Help Create a 20-Foot Lei to Honor King Kamehameha III

The special garland will be offered at a lei draping ceremony on March 17.
Making A Lei
Photo: Getty Images

Reigning from 1825 to 1854—nearly three decades—King Kamehameha III was the longest governing monarch of the Hawaiian Kingdom. The king was only 10 years old when he succeeded the throne and reigned until his death in 1854.  

To honor his birthday on March 17, the Royal Hawaiian Center welcomes all kamaʻāina (locals and long-time residents) and malihini (visitors) to help sew a 20-foot lei. From 10 a.m-12 p.m. on March 16, guests can learn to string lei in the Royal Grove while also discovering an interesting period in Hawaiʻi’s history. 

“It’ll be exciting to see all the locals and visitors coming together to help us honor Kamehameha III,” said Monte McComber, Royal Hawaiian Center’s cultural director. “Royal Hawaiian Center is the perfect location for guests to partake in this cultural tradition as it’s situated around the historical gathering place known as Helumoa, where King Kamehameha III lived during the 1830s.”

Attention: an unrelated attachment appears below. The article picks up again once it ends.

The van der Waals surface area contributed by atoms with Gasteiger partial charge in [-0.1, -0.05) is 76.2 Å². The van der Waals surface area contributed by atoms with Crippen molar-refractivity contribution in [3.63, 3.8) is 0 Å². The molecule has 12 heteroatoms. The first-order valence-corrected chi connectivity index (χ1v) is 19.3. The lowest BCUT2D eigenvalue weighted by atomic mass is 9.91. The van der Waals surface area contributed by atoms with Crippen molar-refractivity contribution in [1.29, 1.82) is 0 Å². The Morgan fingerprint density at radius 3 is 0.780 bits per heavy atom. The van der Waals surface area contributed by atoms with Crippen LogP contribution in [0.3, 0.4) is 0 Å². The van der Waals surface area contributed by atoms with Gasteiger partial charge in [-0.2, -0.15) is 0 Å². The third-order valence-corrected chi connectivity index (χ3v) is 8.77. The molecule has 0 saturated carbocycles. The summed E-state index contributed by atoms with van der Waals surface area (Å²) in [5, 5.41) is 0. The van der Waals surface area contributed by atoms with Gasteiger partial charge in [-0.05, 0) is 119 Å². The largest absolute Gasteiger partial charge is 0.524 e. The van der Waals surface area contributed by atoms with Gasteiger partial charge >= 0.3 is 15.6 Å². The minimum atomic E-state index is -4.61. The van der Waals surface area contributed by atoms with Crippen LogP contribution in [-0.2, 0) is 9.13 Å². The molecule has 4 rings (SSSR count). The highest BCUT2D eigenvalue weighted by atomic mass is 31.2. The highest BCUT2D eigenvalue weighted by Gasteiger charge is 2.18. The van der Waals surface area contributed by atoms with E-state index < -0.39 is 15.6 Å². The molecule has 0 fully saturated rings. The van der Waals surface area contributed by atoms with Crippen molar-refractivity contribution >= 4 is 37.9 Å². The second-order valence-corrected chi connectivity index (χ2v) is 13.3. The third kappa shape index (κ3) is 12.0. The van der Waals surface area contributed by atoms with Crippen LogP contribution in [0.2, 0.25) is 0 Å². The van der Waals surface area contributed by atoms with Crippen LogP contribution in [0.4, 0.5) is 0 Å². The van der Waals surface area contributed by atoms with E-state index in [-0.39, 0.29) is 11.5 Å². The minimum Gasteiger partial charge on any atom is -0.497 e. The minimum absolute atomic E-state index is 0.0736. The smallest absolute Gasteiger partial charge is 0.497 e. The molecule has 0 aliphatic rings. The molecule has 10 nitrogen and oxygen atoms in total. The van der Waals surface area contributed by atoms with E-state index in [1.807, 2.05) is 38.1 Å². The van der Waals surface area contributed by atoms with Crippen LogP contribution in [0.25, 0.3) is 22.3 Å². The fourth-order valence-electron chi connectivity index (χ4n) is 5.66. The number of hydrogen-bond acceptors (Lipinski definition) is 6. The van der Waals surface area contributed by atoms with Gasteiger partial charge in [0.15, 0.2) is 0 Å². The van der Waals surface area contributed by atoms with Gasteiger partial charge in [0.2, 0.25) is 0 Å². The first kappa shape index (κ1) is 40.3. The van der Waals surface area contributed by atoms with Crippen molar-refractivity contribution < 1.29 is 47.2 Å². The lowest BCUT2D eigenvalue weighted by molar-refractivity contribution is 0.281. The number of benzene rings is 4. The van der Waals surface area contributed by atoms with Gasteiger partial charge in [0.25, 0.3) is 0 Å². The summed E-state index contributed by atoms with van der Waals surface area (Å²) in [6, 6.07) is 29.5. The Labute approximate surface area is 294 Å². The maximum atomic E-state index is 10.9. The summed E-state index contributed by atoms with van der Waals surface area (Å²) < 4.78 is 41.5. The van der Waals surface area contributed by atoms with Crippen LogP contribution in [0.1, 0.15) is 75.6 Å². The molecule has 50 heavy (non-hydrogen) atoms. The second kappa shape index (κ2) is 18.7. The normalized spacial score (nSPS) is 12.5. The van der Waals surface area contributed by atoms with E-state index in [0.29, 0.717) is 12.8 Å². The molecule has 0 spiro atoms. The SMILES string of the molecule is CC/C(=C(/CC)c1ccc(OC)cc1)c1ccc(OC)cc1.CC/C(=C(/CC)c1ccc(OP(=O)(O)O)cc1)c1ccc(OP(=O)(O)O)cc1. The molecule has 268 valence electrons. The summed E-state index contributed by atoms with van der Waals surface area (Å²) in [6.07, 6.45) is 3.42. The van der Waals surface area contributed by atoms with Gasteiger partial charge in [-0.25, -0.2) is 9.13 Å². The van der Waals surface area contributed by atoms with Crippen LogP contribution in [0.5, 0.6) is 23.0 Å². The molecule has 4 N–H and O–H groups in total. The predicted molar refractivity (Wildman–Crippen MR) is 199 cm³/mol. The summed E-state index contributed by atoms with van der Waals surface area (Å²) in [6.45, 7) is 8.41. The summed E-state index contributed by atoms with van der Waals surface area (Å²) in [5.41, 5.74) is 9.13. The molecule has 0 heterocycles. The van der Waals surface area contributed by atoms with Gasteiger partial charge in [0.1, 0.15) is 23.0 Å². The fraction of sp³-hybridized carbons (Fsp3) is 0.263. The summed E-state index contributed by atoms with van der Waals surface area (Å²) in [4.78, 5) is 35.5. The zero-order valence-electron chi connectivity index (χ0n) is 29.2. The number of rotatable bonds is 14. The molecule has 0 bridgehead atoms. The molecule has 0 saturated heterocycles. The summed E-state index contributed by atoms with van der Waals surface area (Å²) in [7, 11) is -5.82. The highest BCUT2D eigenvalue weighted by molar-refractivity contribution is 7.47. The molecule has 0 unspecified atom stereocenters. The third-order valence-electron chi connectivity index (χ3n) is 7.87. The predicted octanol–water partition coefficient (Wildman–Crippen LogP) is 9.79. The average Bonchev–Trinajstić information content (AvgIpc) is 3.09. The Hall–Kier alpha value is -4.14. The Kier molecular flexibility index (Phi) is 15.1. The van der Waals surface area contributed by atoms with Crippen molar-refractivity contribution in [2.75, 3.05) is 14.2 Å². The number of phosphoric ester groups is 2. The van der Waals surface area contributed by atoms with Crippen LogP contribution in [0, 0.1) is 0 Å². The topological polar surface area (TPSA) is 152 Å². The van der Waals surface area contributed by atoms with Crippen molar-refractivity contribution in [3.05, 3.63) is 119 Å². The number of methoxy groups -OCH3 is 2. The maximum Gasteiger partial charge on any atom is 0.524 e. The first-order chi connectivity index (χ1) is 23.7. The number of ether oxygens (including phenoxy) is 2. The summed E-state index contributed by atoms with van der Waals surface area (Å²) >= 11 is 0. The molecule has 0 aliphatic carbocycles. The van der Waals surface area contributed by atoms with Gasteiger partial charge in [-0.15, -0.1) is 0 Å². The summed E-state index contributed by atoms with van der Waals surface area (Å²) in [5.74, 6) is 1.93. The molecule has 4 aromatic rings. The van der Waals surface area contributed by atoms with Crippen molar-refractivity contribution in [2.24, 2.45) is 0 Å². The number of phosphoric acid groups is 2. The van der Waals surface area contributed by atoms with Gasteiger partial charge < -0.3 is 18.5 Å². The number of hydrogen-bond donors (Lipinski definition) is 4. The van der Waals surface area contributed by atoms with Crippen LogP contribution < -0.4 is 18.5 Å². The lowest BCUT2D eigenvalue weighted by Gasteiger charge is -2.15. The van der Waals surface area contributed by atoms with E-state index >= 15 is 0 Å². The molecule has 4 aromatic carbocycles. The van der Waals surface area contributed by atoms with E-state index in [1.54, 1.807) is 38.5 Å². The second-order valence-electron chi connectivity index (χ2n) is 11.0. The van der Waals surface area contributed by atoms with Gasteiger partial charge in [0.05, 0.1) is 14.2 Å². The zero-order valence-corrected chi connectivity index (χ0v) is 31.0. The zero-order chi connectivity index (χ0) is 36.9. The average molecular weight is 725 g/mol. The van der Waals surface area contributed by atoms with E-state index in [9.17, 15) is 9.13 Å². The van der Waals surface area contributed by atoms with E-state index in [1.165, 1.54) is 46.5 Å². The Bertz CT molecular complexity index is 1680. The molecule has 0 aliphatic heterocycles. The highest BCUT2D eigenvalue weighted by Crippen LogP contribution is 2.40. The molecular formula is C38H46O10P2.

The following day, the lei will be draped over the 12-foot statue of King Kamehameha III at Thomas Square in Honolulu during a special ceremony on March 17. The event begins at 9 a.m. and will be led by the Mayor’s Office of Culture and the Arts (MOCA), which promotes the value of arts and culture throughout communities in the City and County of Honolulu.  

King Kamehameha III’s statue stands tall at Thomas Square, a park named after British Rear Admiral Richard Thomas. In 1843, Thomas ended the British Royal Navy’s illegal occupation of Hawaiʻi, helping to restore the sovereignty of the Kingdom of Hawaiʻi. At a ceremony announcing the end of the British occupation, King Kamehameha III spoke the words that are now the state motto: “Ua mau ke ea o ka ʻāina I ka pono,” which roughly translates to “the life of the land is perpetuated in righteousness.” 

In addition to speaking the words that are now the state motto, the king left a remarkable legacy in Hawaiʻi. During his nearly 30-year rule, King Kamehameha III is well-known for transforming Hawaiʻi’s government from an absolute monarchy to a constitutional monarchy. He introduced the first written laws to the Kingdom of Hawaiʻi as well as judicial and executive branches of government.  

In 1950, the king also established the Honolulu Fire Department, the only department in the U.S. to be created under a ruling monarch. In later years, King Kālakaua, the last king of the Hawaiian Kingdom, served in an engine company at the Honolulu Fire Department.  

It was also under the King Kamehameha III that the first iteration of the Royal Hawaiian Band was assembled. It was then known as the King’s Band, which is now a fixture at parades and ceremonies in Honolulu. The band has also performed in concert halls across the U.S. and traveled abroad. Fittingly, the Royal Hawaiian Band will provide prelude music to the lei ceremony on March 17. 

Royal Hawaiian Center, 2201 Kālakaua Avenue,
Categories: Arts + Culture, Oʻahu